Psychopharmacology

, Volume 146, Issue 1, pp 49–59

Evaluation of the reinforcing properties and phencyclidine-like discriminative stimulus effects of dextromethorphan and dextrorphan in rats and rhesus monkeys

  • Katherine L. Nicholson
  • Belinda A. Hayes
  • R. L. Balster
Original Investigation

DOI: 10.1007/s002130051087

Cite this article as:
Nicholson, K., Hayes, B. & Balster, R. Psychopharmacology (1999) 146: 49. doi:10.1007/s002130051087

Abstract 

Rationale: Dextromethorphan (DXM) and its metabolite, dextrorphan (DXO) have neuroprotective and anticonvulsant properties through their activity as N-methyl-d-aspartate (NMDA) receptor channel blockers. Based on this receptor activity, coupled with reports of DXM abuse, both were evaluated for abuse potential and phencyclidine (PCP)-like behavioral effects in two animal models. Objectives and methods: The discriminative stimulus properties of DXO and DXM were tested in rats (3–56 mg/kg DXM, i.p. and 2.2–40.9 mg/kg DXO, i.p.) and rhesus monkeys (0.3–10 mg/kg DXM, i.m. and 0.25–8.0 mg/kg DXO, i.m.) trained to discriminate PCP from saline using a standard two-lever drug-discrimination paradigm under a fixed-ratio (FR) schedule of food reinforcement. In a second set of experiments, i.v. self-administration of DXO (10–100 µg/kg/infusion) and DXM (10–1000 µg/kg/infusion) were tested under a FR schedule of reinforcement in monkeys trained to lever press for infusions of PCP during daily 1-h sessions. Results: In rats, both DXM and DXO produced a dose-dependent substitution for PCP. When tested in monkeys, DXM yielded partial (1 monkey) and full (2 monkeys) substitution for PCP, while DXO substituted fully for PCP in all four subjects tested. In the self-administration study, in five of the six subjects, at least one dose of DXM served as a positive reinforcer, maintaining infusion rates above those for saline. For DXO, at least one dose maintained infusion numbers well above mean saline infusion numbers in all subjects. Conclusions: Taken together, these data show that DXM has some PCP-like effects in rats and monkeys, but that they are more reliably produced by its metabolite, DXO. Thus, high doses of DXM may have some PCP-like abuse potential in humans but this potential may be associated with, or enhanced by, metabolism of DXM to DXO.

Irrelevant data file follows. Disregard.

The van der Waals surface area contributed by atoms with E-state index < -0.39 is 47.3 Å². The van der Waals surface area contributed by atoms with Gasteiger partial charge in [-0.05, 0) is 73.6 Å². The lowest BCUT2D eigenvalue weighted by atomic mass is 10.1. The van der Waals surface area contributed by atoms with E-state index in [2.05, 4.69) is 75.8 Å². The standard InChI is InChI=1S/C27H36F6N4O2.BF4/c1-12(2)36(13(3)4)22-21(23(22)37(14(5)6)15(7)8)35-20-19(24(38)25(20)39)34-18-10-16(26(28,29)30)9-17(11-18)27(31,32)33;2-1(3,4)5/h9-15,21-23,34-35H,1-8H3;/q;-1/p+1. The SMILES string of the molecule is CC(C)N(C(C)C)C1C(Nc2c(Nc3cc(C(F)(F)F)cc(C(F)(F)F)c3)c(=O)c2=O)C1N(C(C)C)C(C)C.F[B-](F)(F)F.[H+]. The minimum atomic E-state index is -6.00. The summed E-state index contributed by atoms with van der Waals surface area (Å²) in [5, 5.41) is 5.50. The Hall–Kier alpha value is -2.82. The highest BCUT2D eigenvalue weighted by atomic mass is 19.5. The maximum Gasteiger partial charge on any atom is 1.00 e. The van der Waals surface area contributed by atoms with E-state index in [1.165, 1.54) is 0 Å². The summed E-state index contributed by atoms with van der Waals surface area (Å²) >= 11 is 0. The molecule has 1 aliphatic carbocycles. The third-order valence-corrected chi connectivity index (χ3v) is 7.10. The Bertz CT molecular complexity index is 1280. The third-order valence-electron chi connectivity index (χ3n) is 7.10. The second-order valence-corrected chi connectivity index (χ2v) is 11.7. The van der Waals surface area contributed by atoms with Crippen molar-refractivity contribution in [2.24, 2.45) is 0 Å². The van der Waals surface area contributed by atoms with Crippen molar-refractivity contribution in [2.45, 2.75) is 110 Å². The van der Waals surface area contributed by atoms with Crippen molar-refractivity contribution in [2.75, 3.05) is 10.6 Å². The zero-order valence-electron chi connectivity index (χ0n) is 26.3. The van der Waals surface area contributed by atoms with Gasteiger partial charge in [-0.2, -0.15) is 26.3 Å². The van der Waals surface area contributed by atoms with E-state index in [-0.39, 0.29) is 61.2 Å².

Key words Dextromethorphan Dextrorphan Phencyclidine Self-administration Drug discrimination Monkey Rat 

Copyright information

© Springer-Verlag Berlin Heidelberg 1999

Authors and Affiliations

  • Katherine L. Nicholson
    • 1
  • Belinda A. Hayes
    • 2
  • R. L. Balster
    • 1
  1. 1.Department of Pharmacology and Toxicology, Medical College of Virginia, Box 980310, Virginia Commonwealth University, Richmond, VA 23298-0310, USA, Tel.: +1-804-828-8402, Fax: +1-804-828-2117US
  2. 2.Controlled Substance Evaluation Team, Division of Anesthetics, Critical Care and Addiction Drug Products, Food and Drug Administration, Rockville, MD 20857 USAUS

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